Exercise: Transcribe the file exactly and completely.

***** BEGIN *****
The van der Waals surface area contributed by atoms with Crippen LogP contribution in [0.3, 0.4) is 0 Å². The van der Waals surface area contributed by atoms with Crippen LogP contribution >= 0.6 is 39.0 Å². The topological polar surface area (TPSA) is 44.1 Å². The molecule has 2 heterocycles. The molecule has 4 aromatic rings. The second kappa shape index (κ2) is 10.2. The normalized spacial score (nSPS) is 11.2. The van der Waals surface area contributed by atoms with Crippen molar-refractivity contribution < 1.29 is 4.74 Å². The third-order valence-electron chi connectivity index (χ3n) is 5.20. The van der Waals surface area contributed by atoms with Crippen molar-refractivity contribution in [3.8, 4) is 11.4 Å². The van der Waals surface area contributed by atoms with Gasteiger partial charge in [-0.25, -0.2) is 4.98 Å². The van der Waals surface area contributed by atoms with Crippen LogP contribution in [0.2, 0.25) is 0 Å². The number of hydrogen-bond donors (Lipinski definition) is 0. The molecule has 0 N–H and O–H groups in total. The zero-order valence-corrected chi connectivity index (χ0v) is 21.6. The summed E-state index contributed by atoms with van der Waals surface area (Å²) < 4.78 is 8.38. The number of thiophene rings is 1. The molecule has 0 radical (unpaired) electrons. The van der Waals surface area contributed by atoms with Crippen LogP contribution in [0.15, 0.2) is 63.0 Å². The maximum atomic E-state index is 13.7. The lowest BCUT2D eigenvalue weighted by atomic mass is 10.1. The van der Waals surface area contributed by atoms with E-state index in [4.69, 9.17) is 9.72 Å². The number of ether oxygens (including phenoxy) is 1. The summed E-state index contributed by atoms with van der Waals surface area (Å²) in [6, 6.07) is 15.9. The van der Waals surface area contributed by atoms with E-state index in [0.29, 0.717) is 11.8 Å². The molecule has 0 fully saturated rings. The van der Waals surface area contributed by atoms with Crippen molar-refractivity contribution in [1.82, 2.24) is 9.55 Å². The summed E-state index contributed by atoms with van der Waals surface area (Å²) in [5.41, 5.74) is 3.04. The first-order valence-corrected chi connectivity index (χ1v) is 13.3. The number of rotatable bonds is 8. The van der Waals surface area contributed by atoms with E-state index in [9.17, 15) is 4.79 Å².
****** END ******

The van der Waals surface area contributed by atoms with Crippen LogP contribution in [0.3, 0.4) is 0 Å². The van der Waals surface area contributed by atoms with Crippen LogP contribution >= 0.6 is 39.0 Å². The topological polar surface area (TPSA) is 44.1 Å². The molecule has 2 heterocycles. The molecule has 4 aromatic rings. The second kappa shape index (κ2) is 10.2. The normalized spacial score (nSPS) is 11.2. The van der Waals surface area contributed by atoms with Crippen molar-refractivity contribution < 1.29 is 4.74 Å². The third-order valence-electron chi connectivity index (χ3n) is 5.20. The van der Waals surface area contributed by atoms with Crippen molar-refractivity contribution in [3.8, 4) is 11.4 Å². The van der Waals surface area contributed by atoms with Gasteiger partial charge in [-0.25, -0.2) is 4.98 Å². The van der Waals surface area contributed by atoms with Crippen LogP contribution in [0.2, 0.25) is 0 Å². The number of hydrogen-bond donors (Lipinski definition) is 0. The molecule has 0 N–H and O–H groups in total. The zero-order valence-corrected chi connectivity index (χ0v) is 21.6. The summed E-state index contributed by atoms with van der Waals surface area (Å²) < 4.78 is 8.38. The number of thiophene rings is 1. The molecule has 0 radical (unpaired) electrons. The van der Waals surface area contributed by atoms with Crippen LogP contribution in [0.15, 0.2) is 63.0 Å². The maximum atomic E-state index is 13.7. The lowest BCUT2D eigenvalue weighted by atomic mass is 10.1. The van der Waals surface area contributed by atoms with E-state index in [4.69, 9.17) is 9.72 Å². The number of ether oxygens (including phenoxy) is 1. The summed E-state index contributed by atoms with van der Waals surface area (Å²) in [6, 6.07) is 15.9. The van der Waals surface area contributed by atoms with E-state index in [0.29, 0.717) is 11.8 Å². The molecule has 0 fully saturated rings. The van der Waals surface area contributed by atoms with Crippen molar-refractivity contribution in [1.82, 2.24) is 9.55 Å². The summed E-state index contributed by atoms with van der Waals surface area (Å²) in [5.41, 5.74) is 3.04. The first-order valence-corrected chi connectivity index (χ1v) is 13.3. The number of rotatable bonds is 8. The van der Waals surface area contributed by atoms with E-state index in [9.17, 15) is 4.79 Å².